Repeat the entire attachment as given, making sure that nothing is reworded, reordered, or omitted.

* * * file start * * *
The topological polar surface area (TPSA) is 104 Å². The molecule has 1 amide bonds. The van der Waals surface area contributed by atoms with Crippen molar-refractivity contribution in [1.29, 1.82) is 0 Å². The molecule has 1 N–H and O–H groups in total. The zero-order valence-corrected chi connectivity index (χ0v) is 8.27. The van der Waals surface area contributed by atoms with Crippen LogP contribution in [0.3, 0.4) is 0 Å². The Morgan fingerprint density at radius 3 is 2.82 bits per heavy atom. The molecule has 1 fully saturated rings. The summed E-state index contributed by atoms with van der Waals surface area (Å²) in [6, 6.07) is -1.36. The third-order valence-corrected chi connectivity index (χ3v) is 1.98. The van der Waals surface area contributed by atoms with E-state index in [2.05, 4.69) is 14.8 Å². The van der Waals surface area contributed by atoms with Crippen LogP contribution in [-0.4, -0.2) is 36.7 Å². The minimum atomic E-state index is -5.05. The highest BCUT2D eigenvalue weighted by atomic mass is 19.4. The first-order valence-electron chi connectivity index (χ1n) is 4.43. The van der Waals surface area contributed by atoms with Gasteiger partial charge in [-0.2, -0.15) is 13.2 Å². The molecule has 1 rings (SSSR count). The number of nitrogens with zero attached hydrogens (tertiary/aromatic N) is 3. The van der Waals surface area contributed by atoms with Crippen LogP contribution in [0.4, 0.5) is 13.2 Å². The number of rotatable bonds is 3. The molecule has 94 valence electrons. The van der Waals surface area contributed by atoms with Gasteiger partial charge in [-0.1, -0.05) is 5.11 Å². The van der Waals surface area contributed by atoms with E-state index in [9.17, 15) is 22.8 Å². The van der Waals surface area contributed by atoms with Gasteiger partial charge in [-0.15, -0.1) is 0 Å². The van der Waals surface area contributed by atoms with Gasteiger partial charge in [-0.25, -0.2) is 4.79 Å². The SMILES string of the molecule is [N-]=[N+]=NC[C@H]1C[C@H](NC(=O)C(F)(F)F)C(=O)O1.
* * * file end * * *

The topological polar surface area (TPSA) is 104 Å². The molecule has 1 amide bonds. The van der Waals surface area contributed by atoms with Crippen molar-refractivity contribution in [1.29, 1.82) is 0 Å². The molecule has 1 N–H and O–H groups in total. The zero-order valence-corrected chi connectivity index (χ0v) is 8.27. The van der Waals surface area contributed by atoms with Crippen LogP contribution in [0.3, 0.4) is 0 Å². The Morgan fingerprint density at radius 3 is 2.82 bits per heavy atom. The molecule has 1 fully saturated rings. The summed E-state index contributed by atoms with van der Waals surface area (Å²) in [6, 6.07) is -1.36. The third-order valence-corrected chi connectivity index (χ3v) is 1.98. The van der Waals surface area contributed by atoms with E-state index in [2.05, 4.69) is 14.8 Å². The van der Waals surface area contributed by atoms with Crippen LogP contribution in [-0.4, -0.2) is 36.7 Å². The minimum atomic E-state index is -5.05. The highest BCUT2D eigenvalue weighted by atomic mass is 19.4. The first-order valence-electron chi connectivity index (χ1n) is 4.43. The van der Waals surface area contributed by atoms with Gasteiger partial charge in [-0.2, -0.15) is 13.2 Å². The molecule has 1 rings (SSSR count). The number of nitrogens with zero attached hydrogens (tertiary/aromatic N) is 3. The van der Waals surface area contributed by atoms with Crippen LogP contribution in [0.4, 0.5) is 13.2 Å². The number of rotatable bonds is 3. The molecule has 94 valence electrons. The van der Waals surface area contributed by atoms with Gasteiger partial charge in [-0.1, -0.05) is 5.11 Å². The van der Waals surface area contributed by atoms with E-state index in [9.17, 15) is 22.8 Å². The van der Waals surface area contributed by atoms with Gasteiger partial charge in [-0.15, -0.1) is 0 Å². The van der Waals surface area contributed by atoms with Gasteiger partial charge in [-0.25, -0.2) is 4.79 Å². The SMILES string of the molecule is [N-]=[N+]=NC[C@H]1C[C@H](NC(=O)C(F)(F)F)C(=O)O1.